- Internet Search
More Criminal Justice Skills
- Composing Criminal Justice Case Analyses
- Creating Charts and Graphs
- Employing Data Visualization Software
- Decision Making
- Evaluating the Efforts of Organizations to Control Crime
- Evaluating the Validity and Reliability of Criminal Justice Research Studies
- Facilitating Group Discussion
- Interpreting Social Science Research Data
- Firearms Proficiency
- Non-lethal Weapons Proficiency
- Managing Stress
- Physical Conditioning
- Project Planning
- Prioritizing Tasks
- Problem Solving
- Researching Legal Precedents
- Research Techniques for Criminal Justice
- SAS and SPSS Software Proficiency
- Statistical Analysis
- Time Management
How to Make Your Skills Stand Out
Add Relevant Skills to Your Resume: Each job will require different skills and experiences, so make sure you read the job description for every position you're applying for carefully and focus on the skills listed by that employer.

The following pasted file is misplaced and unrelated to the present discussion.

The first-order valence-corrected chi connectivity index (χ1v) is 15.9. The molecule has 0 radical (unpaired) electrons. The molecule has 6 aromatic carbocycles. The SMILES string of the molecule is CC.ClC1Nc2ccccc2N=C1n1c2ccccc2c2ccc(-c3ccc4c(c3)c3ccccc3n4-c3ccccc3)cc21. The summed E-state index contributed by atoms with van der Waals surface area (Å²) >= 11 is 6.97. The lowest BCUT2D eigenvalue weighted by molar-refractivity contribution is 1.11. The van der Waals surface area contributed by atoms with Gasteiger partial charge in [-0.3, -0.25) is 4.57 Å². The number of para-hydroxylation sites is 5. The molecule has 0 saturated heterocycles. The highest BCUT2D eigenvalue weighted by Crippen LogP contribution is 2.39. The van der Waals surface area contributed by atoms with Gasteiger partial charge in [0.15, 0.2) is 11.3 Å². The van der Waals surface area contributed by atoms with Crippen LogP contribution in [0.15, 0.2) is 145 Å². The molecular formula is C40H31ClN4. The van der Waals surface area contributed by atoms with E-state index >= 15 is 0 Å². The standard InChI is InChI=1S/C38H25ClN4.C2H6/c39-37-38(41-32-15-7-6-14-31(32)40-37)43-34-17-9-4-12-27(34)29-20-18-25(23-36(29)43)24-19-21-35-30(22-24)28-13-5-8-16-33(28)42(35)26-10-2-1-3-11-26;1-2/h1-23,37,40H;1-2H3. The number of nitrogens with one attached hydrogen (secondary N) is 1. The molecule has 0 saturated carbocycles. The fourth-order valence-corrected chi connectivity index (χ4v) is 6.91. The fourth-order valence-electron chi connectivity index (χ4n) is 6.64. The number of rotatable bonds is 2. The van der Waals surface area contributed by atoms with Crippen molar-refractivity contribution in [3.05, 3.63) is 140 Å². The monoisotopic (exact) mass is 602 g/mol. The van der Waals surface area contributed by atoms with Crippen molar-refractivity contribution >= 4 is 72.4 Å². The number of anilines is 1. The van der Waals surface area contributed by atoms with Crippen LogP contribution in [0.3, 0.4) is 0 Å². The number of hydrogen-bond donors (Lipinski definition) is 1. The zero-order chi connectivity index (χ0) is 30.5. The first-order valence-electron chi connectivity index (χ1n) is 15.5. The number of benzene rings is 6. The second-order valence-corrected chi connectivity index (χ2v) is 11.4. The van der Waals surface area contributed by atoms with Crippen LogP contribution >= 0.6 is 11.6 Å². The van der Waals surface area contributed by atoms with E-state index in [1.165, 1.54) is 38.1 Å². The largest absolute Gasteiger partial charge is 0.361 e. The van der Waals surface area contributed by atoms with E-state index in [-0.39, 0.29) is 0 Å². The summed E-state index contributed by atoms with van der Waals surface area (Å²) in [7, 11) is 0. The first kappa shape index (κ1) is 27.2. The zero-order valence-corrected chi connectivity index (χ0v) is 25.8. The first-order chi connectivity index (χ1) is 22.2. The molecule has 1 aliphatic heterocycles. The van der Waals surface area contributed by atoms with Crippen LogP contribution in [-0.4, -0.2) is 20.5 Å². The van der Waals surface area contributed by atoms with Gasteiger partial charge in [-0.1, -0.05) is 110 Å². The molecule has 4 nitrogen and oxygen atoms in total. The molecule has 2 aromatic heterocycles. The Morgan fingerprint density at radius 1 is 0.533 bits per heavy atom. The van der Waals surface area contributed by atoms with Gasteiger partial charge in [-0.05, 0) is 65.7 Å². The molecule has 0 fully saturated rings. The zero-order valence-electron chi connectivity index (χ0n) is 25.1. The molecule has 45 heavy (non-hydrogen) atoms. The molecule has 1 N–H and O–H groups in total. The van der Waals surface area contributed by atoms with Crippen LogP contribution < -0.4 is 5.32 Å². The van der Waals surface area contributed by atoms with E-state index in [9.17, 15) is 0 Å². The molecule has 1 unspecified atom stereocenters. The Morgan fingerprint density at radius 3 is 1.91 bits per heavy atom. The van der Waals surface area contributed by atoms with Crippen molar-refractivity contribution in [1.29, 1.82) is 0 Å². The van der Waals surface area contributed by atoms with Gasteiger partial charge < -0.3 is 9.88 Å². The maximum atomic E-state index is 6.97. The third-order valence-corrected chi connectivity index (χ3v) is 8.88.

Highlight Skills in Your Cover Letter: Often, law enforcement agencies care about why you feel strongly about enforcing the law. It can be helpful to provide a brief explanation about what event(s) in your life cause you to want to pursue a career in criminal justice.
Use Skill Words in Your Job Interview: You should also consider providing examples of how you’ve demonstrated these skills toward measurable success in prior work. And don't be shy about using these words in your interview and be prepared to share examples of how you've exemplified each skill you mention.